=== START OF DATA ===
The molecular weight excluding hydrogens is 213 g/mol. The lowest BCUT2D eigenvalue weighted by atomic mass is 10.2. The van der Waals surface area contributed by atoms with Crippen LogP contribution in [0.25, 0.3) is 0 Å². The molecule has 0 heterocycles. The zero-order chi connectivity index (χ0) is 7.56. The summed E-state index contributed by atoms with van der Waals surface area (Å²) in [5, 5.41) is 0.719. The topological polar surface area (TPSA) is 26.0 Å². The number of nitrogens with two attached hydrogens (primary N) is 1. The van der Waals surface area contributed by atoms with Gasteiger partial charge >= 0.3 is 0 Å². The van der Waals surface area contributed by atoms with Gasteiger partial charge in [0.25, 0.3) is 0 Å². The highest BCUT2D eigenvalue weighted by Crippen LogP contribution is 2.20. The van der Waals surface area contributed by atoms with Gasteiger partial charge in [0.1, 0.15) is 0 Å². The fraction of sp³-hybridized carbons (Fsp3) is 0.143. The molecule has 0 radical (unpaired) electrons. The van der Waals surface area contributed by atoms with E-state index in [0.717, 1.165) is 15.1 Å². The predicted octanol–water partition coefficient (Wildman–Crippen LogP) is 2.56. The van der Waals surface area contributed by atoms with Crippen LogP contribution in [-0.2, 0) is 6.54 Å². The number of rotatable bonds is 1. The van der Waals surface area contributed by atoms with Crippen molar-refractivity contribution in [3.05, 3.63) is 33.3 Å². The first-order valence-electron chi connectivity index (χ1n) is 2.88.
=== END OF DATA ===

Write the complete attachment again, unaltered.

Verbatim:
The molecular weight excluding hydrogens is 213 g/mol. The lowest BCUT2D eigenvalue weighted by atomic mass is 10.2. The van der Waals surface area contributed by atoms with Crippen LogP contribution in [0.25, 0.3) is 0 Å². The molecule has 0 heterocycles. The zero-order chi connectivity index (χ0) is 7.56. The summed E-state index contributed by atoms with van der Waals surface area (Å²) in [5, 5.41) is 0.719. The topological polar surface area (TPSA) is 26.0 Å². The number of nitrogens with two attached hydrogens (primary N) is 1. The van der Waals surface area contributed by atoms with Gasteiger partial charge >= 0.3 is 0 Å². The van der Waals surface area contributed by atoms with Gasteiger partial charge in [0.25, 0.3) is 0 Å². The highest BCUT2D eigenvalue weighted by Crippen LogP contribution is 2.20. The van der Waals surface area contributed by atoms with Gasteiger partial charge in [0.1, 0.15) is 0 Å². The fraction of sp³-hybridized carbons (Fsp3) is 0.143. The molecule has 0 radical (unpaired) electrons. The van der Waals surface area contributed by atoms with E-state index in [0.717, 1.165) is 15.1 Å². The predicted octanol–water partition coefficient (Wildman–Crippen LogP) is 2.56. The van der Waals surface area contributed by atoms with Crippen LogP contribution in [-0.2, 0) is 6.54 Å². The number of rotatable bonds is 1. The van der Waals surface area contributed by atoms with Crippen molar-refractivity contribution in [3.05, 3.63) is 33.3 Å². The first-order valence-electron chi connectivity index (χ1n) is 2.88.